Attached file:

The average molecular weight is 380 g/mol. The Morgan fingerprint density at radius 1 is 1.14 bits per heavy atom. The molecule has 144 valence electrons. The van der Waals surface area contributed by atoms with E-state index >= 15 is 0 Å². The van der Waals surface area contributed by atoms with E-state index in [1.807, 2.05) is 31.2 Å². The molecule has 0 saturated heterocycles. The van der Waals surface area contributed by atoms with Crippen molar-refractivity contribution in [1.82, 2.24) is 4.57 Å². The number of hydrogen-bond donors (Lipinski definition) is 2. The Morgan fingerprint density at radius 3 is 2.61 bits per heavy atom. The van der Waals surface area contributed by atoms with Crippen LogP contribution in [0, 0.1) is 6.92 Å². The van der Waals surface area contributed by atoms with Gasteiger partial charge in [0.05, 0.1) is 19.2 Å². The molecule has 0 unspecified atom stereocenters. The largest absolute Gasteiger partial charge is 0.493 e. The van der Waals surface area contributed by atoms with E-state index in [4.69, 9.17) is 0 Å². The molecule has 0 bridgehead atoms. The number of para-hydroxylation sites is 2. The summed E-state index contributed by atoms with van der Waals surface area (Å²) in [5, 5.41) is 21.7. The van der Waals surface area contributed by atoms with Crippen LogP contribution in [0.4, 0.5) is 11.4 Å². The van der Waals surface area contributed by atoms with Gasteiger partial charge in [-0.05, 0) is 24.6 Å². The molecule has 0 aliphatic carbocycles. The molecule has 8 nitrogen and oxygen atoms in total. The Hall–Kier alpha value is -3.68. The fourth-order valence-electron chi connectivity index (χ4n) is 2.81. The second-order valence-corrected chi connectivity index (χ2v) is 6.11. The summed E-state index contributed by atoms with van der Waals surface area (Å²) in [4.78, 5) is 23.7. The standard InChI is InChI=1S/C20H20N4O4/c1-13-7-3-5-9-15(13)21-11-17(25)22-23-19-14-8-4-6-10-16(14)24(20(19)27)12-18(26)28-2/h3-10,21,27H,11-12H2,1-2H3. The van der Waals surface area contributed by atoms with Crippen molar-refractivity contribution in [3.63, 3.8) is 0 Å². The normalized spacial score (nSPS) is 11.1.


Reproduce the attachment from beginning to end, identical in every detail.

The average molecular weight is 380 g/mol. The Morgan fingerprint density at radius 1 is 1.14 bits per heavy atom. The molecule has 144 valence electrons. The van der Waals surface area contributed by atoms with E-state index >= 15 is 0 Å². The van der Waals surface area contributed by atoms with E-state index in [1.807, 2.05) is 31.2 Å². The molecule has 0 saturated heterocycles. The van der Waals surface area contributed by atoms with Crippen molar-refractivity contribution in [1.82, 2.24) is 4.57 Å². The number of hydrogen-bond donors (Lipinski definition) is 2. The Morgan fingerprint density at radius 3 is 2.61 bits per heavy atom. The van der Waals surface area contributed by atoms with Crippen LogP contribution in [0, 0.1) is 6.92 Å². The van der Waals surface area contributed by atoms with Gasteiger partial charge in [0.05, 0.1) is 19.2 Å². The molecule has 0 unspecified atom stereocenters. The largest absolute Gasteiger partial charge is 0.493 e. The van der Waals surface area contributed by atoms with E-state index in [4.69, 9.17) is 0 Å². The molecule has 0 bridgehead atoms. The number of para-hydroxylation sites is 2. The summed E-state index contributed by atoms with van der Waals surface area (Å²) in [5, 5.41) is 21.7. The van der Waals surface area contributed by atoms with Crippen LogP contribution in [0.4, 0.5) is 11.4 Å². The van der Waals surface area contributed by atoms with Gasteiger partial charge in [-0.05, 0) is 24.6 Å². The molecule has 0 aliphatic carbocycles. The molecule has 8 nitrogen and oxygen atoms in total. The Hall–Kier alpha value is -3.68. The fourth-order valence-electron chi connectivity index (χ4n) is 2.81. The second-order valence-corrected chi connectivity index (χ2v) is 6.11. The summed E-state index contributed by atoms with van der Waals surface area (Å²) in [4.78, 5) is 23.7. The standard InChI is InChI=1S/C20H20N4O4/c1-13-7-3-5-9-15(13)21-11-17(25)22-23-19-14-8-4-6-10-16(14)24(20(19)27)12-18(26)28-2/h3-10,21,27H,11-12H2,1-2H3. The van der Waals surface area contributed by atoms with Crippen molar-refractivity contribution in [3.63, 3.8) is 0 Å². The normalized spacial score (nSPS) is 11.1.